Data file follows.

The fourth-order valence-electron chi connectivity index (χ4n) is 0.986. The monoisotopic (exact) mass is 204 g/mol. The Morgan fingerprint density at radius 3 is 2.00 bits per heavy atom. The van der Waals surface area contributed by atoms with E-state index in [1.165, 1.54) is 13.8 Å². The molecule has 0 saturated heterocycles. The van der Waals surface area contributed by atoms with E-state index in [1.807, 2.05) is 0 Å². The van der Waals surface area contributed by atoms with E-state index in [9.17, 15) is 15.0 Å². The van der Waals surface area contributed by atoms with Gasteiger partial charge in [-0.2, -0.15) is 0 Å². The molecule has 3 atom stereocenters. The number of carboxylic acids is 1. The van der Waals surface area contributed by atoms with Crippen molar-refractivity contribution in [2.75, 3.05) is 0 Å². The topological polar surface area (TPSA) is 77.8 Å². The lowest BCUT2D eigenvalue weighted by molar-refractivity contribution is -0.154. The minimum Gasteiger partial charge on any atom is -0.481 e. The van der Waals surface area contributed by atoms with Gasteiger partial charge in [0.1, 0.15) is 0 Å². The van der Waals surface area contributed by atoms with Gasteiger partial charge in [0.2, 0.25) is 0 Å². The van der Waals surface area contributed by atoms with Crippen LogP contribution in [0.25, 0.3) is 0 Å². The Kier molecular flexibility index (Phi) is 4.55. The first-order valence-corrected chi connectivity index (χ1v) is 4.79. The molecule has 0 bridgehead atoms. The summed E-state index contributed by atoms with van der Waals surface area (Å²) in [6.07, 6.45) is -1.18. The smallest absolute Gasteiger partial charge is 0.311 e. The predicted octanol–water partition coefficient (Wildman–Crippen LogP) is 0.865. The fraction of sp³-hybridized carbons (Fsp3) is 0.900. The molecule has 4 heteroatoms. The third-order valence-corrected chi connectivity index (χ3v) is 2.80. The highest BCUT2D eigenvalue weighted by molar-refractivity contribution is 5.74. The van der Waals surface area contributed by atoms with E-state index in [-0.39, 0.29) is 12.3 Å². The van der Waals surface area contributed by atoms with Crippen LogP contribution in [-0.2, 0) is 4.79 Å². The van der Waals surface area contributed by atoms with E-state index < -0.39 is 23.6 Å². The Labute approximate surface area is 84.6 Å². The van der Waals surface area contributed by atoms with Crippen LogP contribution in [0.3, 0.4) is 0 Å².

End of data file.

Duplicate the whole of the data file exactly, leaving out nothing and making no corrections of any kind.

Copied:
The fourth-order valence-electron chi connectivity index (χ4n) is 0.986. The monoisotopic (exact) mass is 204 g/mol. The Morgan fingerprint density at radius 3 is 2.00 bits per heavy atom. The van der Waals surface area contributed by atoms with E-state index in [1.165, 1.54) is 13.8 Å². The molecule has 0 saturated heterocycles. The van der Waals surface area contributed by atoms with E-state index in [1.807, 2.05) is 0 Å². The van der Waals surface area contributed by atoms with E-state index in [9.17, 15) is 15.0 Å². The van der Waals surface area contributed by atoms with Gasteiger partial charge in [-0.2, -0.15) is 0 Å². The molecule has 3 atom stereocenters. The number of carboxylic acids is 1. The van der Waals surface area contributed by atoms with Crippen molar-refractivity contribution in [2.75, 3.05) is 0 Å². The topological polar surface area (TPSA) is 77.8 Å². The lowest BCUT2D eigenvalue weighted by molar-refractivity contribution is -0.154. The minimum Gasteiger partial charge on any atom is -0.481 e. The van der Waals surface area contributed by atoms with Gasteiger partial charge in [0.1, 0.15) is 0 Å². The van der Waals surface area contributed by atoms with Gasteiger partial charge in [0.2, 0.25) is 0 Å². The van der Waals surface area contributed by atoms with Crippen LogP contribution in [0.25, 0.3) is 0 Å². The Kier molecular flexibility index (Phi) is 4.55. The first-order valence-corrected chi connectivity index (χ1v) is 4.79. The molecule has 0 bridgehead atoms. The summed E-state index contributed by atoms with van der Waals surface area (Å²) in [6.07, 6.45) is -1.18. The smallest absolute Gasteiger partial charge is 0.311 e. The predicted octanol–water partition coefficient (Wildman–Crippen LogP) is 0.865. The fraction of sp³-hybridized carbons (Fsp3) is 0.900. The molecule has 4 heteroatoms. The third-order valence-corrected chi connectivity index (χ3v) is 2.80. The highest BCUT2D eigenvalue weighted by molar-refractivity contribution is 5.74. The van der Waals surface area contributed by atoms with E-state index in [-0.39, 0.29) is 12.3 Å². The van der Waals surface area contributed by atoms with Crippen LogP contribution in [-0.2, 0) is 4.79 Å². The van der Waals surface area contributed by atoms with E-state index < -0.39 is 23.6 Å². The Labute approximate surface area is 84.6 Å². The van der Waals surface area contributed by atoms with Crippen LogP contribution in [0.3, 0.4) is 0 Å².